Citizens for Health Freedom
Safe and Economical
Healthcare Options --
Home-based Birth Service
as provided by Midwives
Olive Charles, Charles Gurskin & baby boy Frank Cuny, California Coordinator
Background: Two recent sets of action are setting the stage for the elimination of home-based birth services as provided by midwives in California.
The loss of home-based birth services denies childbearing families the fundamental right to choose this safe and economical form of maternity services. It also has a negative economic impact for California by needlessly increasing the cost of maternity care without improving outcomes. In particular, the loss of competitive stimulation within the healthcare industry drives up premiums paid by employers and individuals for healthcare coverage, making California businesses less able to compete in a global economy.
The loss of traditional maternity care also removes the single most economical category of caregiver and the single most economical birth setting from the pool of practitioners authorized to provide care under Medical to medically-indigent families. Around the world many other jurisdictions embrace this efficacious form of maternity care, thus permitting them to out-bid firms based in California while enjoying better maternal-infant outcomes at a lower cost.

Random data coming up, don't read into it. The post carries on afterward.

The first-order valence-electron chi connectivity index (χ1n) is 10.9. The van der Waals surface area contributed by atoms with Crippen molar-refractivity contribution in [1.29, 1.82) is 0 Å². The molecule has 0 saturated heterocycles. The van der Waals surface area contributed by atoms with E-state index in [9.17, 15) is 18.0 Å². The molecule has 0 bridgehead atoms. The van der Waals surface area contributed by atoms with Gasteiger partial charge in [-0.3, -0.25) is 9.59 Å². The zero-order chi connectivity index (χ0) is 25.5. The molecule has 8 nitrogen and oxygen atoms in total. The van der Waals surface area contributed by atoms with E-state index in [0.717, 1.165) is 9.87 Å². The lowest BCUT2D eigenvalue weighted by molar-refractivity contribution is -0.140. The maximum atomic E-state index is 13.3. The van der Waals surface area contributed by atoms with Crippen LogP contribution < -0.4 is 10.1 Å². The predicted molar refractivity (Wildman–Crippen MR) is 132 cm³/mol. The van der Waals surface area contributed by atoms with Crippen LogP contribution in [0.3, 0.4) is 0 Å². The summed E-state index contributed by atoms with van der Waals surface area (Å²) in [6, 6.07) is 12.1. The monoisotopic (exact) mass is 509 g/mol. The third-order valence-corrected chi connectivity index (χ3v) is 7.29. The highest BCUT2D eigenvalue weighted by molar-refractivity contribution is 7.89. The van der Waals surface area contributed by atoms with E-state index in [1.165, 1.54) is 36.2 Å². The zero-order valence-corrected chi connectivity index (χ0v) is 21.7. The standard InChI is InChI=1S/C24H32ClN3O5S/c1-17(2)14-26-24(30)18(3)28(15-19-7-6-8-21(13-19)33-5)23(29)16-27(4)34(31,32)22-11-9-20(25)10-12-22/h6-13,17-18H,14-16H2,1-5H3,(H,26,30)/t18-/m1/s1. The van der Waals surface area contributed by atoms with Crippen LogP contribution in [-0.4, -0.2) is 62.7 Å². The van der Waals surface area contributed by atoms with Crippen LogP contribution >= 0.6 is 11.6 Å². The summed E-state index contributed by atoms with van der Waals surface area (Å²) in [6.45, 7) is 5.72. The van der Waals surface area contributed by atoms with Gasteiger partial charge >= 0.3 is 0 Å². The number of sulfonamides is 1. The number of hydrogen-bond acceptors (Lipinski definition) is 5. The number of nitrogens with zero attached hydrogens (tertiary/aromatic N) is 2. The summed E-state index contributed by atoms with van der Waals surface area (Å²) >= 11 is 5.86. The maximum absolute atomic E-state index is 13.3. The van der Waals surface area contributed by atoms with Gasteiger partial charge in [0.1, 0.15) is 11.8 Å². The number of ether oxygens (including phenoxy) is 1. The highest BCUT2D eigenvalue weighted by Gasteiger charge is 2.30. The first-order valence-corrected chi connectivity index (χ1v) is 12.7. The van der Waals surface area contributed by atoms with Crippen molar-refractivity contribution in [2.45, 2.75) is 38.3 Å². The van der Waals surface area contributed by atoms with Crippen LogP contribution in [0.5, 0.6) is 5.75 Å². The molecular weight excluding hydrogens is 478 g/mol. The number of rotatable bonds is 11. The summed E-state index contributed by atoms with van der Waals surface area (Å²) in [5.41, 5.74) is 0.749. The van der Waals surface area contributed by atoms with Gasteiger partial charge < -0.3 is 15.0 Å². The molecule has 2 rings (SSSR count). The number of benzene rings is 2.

Cesarean Mortality Statistics and hospital use data
The February 1997 meeting of the California Medical Board approved regulations that define the term "medical supervision" as it appears in the midwifery licensing laws to mean that physicians are responsible for full scope of action of the midwives they work with, thus artificially creating 'vicarious' liability for doctors who supervise midwives.
The new midwifery statute (Licensed Midwifery practice Act of 1993) does mandates that each midwife have a "physician supervisor" but it does not define the nature of the working arrangement between these professionals. In particular, the law does not require any written contract, agreement or protocols between the physician and the midwife because to do so would erect an insurmountable barrier to practice. This newly-licensed category of direct-entry or 'non-nurse' midwives only provide home-based maternity services. The inability to legally provide this kind of care not only derives families of a safe birth option but also derpives licensed midwives of the right to practice their profession.
The author of the bill specifically fought this type of crippling regulation and was successfully in keeping it out of the enabling legislation (voted down by both houses). The intent of the supervisory clause was to mandate a working relationship between physicians and midwives, assuring that a backup arrangement is in place and the childbearing mother could, if necessary, be admitted to hospital and physicians would take over the care from that point.
Research from European countries where the midwifery-model of care is the norm, identify that domiciliary (non-institutional) midwifery care is statistically equal or superior to that provided in hospitals when compared to women of the same, low- risk category. Also, the care of midwives significantly lowers the rate of operative deliveries (forceps) and the need for cesarean sections while maintaining the very best maternity outcomes, thus cutting overall healthcare expenditures while assuring a healthy population.